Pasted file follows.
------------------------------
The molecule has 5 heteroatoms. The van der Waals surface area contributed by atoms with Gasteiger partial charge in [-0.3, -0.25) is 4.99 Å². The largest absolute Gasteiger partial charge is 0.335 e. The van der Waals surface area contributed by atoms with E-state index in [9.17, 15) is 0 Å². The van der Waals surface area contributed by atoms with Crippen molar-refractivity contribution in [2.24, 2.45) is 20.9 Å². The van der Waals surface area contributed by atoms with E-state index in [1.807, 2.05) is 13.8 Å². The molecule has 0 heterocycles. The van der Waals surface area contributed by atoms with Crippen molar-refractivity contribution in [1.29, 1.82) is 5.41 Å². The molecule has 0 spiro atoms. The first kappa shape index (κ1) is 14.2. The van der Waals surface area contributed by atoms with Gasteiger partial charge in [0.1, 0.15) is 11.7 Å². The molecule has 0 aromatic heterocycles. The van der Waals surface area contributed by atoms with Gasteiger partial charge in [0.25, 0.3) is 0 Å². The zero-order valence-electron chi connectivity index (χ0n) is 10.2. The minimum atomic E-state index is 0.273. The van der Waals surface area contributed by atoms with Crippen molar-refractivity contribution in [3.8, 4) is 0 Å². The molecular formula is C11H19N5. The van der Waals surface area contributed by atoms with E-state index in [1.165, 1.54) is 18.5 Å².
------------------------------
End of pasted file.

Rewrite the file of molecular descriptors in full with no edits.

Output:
The molecule has 5 heteroatoms. The van der Waals surface area contributed by atoms with Gasteiger partial charge in [-0.3, -0.25) is 4.99 Å². The largest absolute Gasteiger partial charge is 0.335 e. The van der Waals surface area contributed by atoms with E-state index in [9.17, 15) is 0 Å². The van der Waals surface area contributed by atoms with Crippen molar-refractivity contribution in [2.24, 2.45) is 20.9 Å². The van der Waals surface area contributed by atoms with E-state index in [1.807, 2.05) is 13.8 Å². The molecule has 0 heterocycles. The van der Waals surface area contributed by atoms with Crippen molar-refractivity contribution in [1.29, 1.82) is 5.41 Å². The molecule has 0 spiro atoms. The first kappa shape index (κ1) is 14.2. The van der Waals surface area contributed by atoms with Gasteiger partial charge in [0.1, 0.15) is 11.7 Å². The molecule has 0 aromatic heterocycles. The van der Waals surface area contributed by atoms with Gasteiger partial charge in [0.25, 0.3) is 0 Å². The zero-order valence-electron chi connectivity index (χ0n) is 10.2. The minimum atomic E-state index is 0.273. The van der Waals surface area contributed by atoms with Crippen molar-refractivity contribution in [3.8, 4) is 0 Å². The molecular formula is C11H19N5. The van der Waals surface area contributed by atoms with E-state index in [1.165, 1.54) is 18.5 Å².